It is not through the covid app, but we have a process for people inputting whether they think they have had the virus. As and when we manage to land an agreement on antibody testing the proposition my right hon. Friend makes is a very good one. After all, at the moment the science is not clear as to the level of immunity and the risk that we pose of transmitting to others if we have antibodies, as many of us who have had the virus hope that we have, but as the science becomes clearer, so we will also be able to be clearer with our guidance to people who have a degree of immunity on what they can do.
Two weeks ago, 1.8 million people in this country who are currently shielding were told that they would have to shield for an extra two weeks until
We have put in place extensive protections for people who are shielded, and those protections will of course continue to apply until
Lincolnshire is fortunate to have good supplies of PPE, a relatively low infection rate and excellent capacity in our hospitals at this time. Will the Secretary of State join me in thanking our NHS staff across Lincolnshire, who have been intensely dedicated to treating covid-19 patients, but who are also increasingly aware of the needs of non-covid patients?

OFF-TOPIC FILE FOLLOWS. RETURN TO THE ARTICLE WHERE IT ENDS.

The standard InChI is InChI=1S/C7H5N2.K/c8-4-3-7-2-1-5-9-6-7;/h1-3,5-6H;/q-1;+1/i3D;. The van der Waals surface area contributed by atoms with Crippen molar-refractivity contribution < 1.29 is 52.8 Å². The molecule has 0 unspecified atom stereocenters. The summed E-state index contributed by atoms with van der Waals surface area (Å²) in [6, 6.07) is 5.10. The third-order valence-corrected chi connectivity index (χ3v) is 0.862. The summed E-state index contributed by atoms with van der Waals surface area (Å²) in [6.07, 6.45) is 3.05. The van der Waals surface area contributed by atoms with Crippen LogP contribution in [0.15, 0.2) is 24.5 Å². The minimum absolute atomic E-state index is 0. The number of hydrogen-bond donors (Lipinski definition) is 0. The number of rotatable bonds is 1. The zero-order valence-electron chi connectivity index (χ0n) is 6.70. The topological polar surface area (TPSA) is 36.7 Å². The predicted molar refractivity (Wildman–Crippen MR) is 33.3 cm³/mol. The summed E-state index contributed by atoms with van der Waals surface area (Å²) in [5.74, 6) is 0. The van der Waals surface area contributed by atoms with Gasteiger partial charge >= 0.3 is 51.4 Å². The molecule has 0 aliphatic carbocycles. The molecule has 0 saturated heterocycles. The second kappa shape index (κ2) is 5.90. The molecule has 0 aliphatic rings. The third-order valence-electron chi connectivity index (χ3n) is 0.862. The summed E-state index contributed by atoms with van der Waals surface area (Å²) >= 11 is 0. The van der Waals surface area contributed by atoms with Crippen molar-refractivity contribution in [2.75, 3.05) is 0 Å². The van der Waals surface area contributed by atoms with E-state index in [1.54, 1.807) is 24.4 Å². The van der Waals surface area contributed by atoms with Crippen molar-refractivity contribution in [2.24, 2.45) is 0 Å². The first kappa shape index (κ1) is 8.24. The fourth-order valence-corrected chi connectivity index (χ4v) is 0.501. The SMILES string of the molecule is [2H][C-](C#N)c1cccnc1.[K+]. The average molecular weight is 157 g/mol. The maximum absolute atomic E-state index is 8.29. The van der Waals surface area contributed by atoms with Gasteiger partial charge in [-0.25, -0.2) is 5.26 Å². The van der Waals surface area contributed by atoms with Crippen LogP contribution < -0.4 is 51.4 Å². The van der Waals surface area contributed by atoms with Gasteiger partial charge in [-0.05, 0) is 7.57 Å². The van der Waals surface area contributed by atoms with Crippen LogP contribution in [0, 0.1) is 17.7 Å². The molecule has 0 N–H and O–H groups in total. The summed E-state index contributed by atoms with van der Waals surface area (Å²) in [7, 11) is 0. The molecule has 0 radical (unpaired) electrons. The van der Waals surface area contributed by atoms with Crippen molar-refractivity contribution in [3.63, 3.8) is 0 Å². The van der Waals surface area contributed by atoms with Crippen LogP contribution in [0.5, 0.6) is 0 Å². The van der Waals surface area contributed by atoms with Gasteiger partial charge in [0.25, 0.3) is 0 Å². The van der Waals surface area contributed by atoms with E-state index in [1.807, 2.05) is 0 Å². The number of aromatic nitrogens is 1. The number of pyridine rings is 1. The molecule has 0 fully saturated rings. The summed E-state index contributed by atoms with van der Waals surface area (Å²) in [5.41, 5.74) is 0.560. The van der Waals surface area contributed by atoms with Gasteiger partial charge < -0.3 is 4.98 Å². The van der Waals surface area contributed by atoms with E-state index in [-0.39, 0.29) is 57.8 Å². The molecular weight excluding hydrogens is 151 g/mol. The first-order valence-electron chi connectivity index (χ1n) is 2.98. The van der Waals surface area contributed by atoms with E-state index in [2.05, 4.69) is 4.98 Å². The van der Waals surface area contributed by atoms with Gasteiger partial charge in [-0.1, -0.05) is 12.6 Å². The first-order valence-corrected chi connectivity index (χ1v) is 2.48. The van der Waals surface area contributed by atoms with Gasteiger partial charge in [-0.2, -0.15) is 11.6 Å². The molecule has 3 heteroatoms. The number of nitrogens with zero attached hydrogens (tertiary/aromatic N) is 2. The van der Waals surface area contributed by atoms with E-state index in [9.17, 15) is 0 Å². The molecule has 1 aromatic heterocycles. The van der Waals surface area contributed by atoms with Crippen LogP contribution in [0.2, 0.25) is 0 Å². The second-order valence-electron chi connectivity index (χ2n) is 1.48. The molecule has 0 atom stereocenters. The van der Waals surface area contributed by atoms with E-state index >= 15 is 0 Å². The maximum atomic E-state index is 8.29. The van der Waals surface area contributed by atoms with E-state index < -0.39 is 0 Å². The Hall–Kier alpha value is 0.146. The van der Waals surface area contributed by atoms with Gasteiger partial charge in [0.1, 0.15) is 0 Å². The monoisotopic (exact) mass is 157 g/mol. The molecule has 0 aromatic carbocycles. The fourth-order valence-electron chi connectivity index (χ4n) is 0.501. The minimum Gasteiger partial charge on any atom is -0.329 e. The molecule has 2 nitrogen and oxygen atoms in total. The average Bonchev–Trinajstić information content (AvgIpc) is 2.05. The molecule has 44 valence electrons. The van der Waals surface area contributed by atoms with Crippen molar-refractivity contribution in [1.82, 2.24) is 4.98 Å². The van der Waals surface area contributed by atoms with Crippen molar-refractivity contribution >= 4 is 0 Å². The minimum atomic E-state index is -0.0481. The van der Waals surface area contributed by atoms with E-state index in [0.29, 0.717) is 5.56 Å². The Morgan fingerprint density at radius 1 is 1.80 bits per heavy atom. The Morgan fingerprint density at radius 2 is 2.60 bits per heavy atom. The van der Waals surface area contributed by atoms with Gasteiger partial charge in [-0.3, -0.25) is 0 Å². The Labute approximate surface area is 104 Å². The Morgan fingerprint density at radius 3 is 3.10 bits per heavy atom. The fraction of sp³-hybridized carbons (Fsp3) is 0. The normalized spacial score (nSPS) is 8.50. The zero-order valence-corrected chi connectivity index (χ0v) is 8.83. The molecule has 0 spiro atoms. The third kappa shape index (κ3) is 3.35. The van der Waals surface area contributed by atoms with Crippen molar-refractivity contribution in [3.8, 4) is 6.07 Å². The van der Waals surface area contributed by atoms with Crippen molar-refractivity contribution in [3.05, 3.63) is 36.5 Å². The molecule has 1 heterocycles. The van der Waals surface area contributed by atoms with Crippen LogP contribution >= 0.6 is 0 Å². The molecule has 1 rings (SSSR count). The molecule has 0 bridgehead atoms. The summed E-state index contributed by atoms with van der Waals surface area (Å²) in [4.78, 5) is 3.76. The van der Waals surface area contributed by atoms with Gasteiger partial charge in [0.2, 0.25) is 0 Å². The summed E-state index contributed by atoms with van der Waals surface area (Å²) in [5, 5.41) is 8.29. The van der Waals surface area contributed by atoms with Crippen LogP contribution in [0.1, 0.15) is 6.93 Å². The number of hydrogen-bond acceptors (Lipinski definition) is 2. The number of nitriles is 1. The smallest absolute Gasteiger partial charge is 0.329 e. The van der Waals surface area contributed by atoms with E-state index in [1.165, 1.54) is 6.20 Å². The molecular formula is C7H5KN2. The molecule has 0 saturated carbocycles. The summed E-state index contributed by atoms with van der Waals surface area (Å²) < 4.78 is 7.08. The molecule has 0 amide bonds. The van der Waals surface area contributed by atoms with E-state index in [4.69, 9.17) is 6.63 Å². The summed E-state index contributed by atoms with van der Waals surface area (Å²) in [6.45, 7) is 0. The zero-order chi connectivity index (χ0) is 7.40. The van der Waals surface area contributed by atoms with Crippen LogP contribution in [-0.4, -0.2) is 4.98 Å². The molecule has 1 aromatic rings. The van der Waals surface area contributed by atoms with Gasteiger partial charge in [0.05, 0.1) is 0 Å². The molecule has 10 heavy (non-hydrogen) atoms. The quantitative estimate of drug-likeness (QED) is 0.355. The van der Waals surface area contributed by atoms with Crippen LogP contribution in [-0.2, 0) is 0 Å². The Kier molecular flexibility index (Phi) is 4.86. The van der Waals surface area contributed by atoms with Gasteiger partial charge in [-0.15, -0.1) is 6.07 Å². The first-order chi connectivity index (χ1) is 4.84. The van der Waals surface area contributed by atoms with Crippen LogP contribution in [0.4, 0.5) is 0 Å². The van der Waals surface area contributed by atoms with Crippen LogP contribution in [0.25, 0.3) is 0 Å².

Yes, I will. The NHS restart is incredibly important in Lincolnshire and across the country. I know Lincolnshire well, and it is very important that we restart other services that have had to be paused for understandable reasons. Not only is Lincolnshire the home to many dedicated health and social care staff—I pay tribute to all those who work in the NHS in Lincolnshire—but my grandmother was a nurse at the Pilgrim Hospital in Boston and our great deputy chief medical officer, Professor Jonathan Van-Tam, is himself a resident of Lincolnshire. Lincolnshire has many great things to offer in the sphere of health, and we must ensure that that is about not just covid but health services across the board.
The Office for National Statistics has reported that covid-19 mortality rates in the most deprived areas of England are twice those in the least deprived. Once again, this virus has reminded us of the extreme health and social inequalities in our society; although it can affect anyone, from any background, those from the poorest communities have the highest risk of severe illness and death. Here in the north-east, we have some of the highest levels of deprivation in the country, as well as the highest rates of infection. What do the Government intend to do to reduce health inequalities, both during the covid-19 lockdown and as part of our recovery from the impact of the virus?